Giles Pickford

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Creating the Australian Civilisation: a higher purpose
By Giles Pickford , 15 April 2012

This essay is all about value and how one judges it.  Therefore postmodernists can choose to read no further as value judgements appear to them to be a waste of time.

I will press on in spite of this flaw in my case.  My view is that all through life we make choices which are essentially determined by what we value and what we don’t.  So we endeavour to acquire things that we value the most.

Our education is the only thing we acquire which cannot be taken away from us.  Therefore to me it is the most valuable thing we gain in life.  Your house can be burnt down, your car can be stolen and your partner can run off with someone else.

There is only one thing you have which cannot be lost and that is your mind and what is in it.  You can of course die and lose your mind, but that is outside the scope of this discussion.

Desire drives us to become educated.  The desire to know and understand life is the purest form of the force that moves us.  Of a lower order is the desire to get an interesting and well paid job with a mortgage and a family.  Education provides the key to unlocking both these spiritual and material worlds.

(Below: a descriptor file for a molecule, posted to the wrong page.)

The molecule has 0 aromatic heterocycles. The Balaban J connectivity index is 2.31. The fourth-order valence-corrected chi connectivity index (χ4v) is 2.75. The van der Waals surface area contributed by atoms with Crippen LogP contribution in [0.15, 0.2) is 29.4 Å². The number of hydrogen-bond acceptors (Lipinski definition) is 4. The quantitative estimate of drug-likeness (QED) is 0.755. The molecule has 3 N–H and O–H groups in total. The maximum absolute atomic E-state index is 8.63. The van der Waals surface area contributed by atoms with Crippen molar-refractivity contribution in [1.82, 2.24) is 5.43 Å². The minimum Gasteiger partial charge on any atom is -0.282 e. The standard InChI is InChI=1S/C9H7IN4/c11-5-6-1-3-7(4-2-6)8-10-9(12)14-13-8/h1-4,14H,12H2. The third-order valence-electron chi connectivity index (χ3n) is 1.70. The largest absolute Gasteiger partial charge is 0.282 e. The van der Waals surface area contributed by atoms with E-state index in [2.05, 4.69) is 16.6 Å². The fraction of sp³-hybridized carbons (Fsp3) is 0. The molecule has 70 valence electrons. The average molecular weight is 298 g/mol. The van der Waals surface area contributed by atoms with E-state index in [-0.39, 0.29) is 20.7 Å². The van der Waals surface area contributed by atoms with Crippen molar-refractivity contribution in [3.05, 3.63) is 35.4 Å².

Until recently governments were relaxed about letting universities govern themselves.  But this changed when governments began to understand the enormous economic value of unlocking the spiritual and material world.  An industry sprang up around the idea of the university.  Governments poured money into the industry.

And then everything changed.

Governments began to see universities as an arm of government and began to treat them as such. Various commissions and departments were created and universities were reviewed repeatedly, probably more than any other aspect of the economy.  The question was repeatedly asked whether universities are good value for money.  As the amounts of money needed are huge, many doubted.  The cost of supporting universities was gradually shifted to the students and their long suffering parents and governments reduced their support, but increased their controls.

Which brings us to the present unsatisfactory state of affairs.

University leaders must make a choice between futures.  They must decide if universities are an arm of government.  If they decide in favour of that concept, then the idea of the university as an autonomous self governing institution is dead: but it is the easier of the two choices.

The other choice is harder to make.  It means insisting on the government giving full rein to the higher purpose of the universities.  That higher purpose is the continuing creation of the Australian civilisation, part of which is economic growth, but not all of it.

 My view is that the academy has survived many attempts to destroy it altogether or to subvert it from its true mission.  It has survived for 2,400 years.  It will survive having the hard conversation with government that we need to have. 

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